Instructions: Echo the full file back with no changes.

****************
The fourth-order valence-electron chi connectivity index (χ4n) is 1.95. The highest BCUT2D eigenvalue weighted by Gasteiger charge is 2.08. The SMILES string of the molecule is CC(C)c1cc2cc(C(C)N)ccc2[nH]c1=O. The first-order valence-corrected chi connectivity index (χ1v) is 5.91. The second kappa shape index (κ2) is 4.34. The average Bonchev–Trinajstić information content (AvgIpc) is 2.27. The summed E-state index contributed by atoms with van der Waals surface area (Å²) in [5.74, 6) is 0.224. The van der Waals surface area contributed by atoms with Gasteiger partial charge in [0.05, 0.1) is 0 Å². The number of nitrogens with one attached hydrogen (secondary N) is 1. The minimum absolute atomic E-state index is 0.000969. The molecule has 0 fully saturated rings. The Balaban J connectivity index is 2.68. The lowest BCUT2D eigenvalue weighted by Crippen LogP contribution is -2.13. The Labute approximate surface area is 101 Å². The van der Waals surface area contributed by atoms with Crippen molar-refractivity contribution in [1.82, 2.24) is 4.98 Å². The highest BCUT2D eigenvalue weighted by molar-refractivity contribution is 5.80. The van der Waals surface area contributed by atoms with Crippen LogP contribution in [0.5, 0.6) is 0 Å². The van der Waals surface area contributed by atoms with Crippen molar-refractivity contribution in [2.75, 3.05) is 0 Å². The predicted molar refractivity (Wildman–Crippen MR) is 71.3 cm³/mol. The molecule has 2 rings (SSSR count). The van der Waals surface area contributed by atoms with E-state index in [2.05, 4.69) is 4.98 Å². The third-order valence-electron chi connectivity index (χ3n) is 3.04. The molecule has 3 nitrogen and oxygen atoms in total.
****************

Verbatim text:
The fourth-order valence-electron chi connectivity index (χ4n) is 1.95. The highest BCUT2D eigenvalue weighted by Gasteiger charge is 2.08. The SMILES string of the molecule is CC(C)c1cc2cc(C(C)N)ccc2[nH]c1=O. The first-order valence-corrected chi connectivity index (χ1v) is 5.91. The second kappa shape index (κ2) is 4.34. The average Bonchev–Trinajstić information content (AvgIpc) is 2.27. The summed E-state index contributed by atoms with van der Waals surface area (Å²) in [5.74, 6) is 0.224. The van der Waals surface area contributed by atoms with Gasteiger partial charge in [0.05, 0.1) is 0 Å². The number of nitrogens with one attached hydrogen (secondary N) is 1. The minimum absolute atomic E-state index is 0.000969. The molecule has 0 fully saturated rings. The Balaban J connectivity index is 2.68. The lowest BCUT2D eigenvalue weighted by Crippen LogP contribution is -2.13. The Labute approximate surface area is 101 Å². The van der Waals surface area contributed by atoms with Crippen molar-refractivity contribution in [1.82, 2.24) is 4.98 Å². The highest BCUT2D eigenvalue weighted by molar-refractivity contribution is 5.80. The van der Waals surface area contributed by atoms with Crippen LogP contribution in [0.5, 0.6) is 0 Å². The van der Waals surface area contributed by atoms with Crippen molar-refractivity contribution in [2.75, 3.05) is 0 Å². The predicted molar refractivity (Wildman–Crippen MR) is 71.3 cm³/mol. The molecule has 2 rings (SSSR count). The van der Waals surface area contributed by atoms with E-state index in [2.05, 4.69) is 4.98 Å². The third-order valence-electron chi connectivity index (χ3n) is 3.04. The molecule has 3 nitrogen and oxygen atoms in total.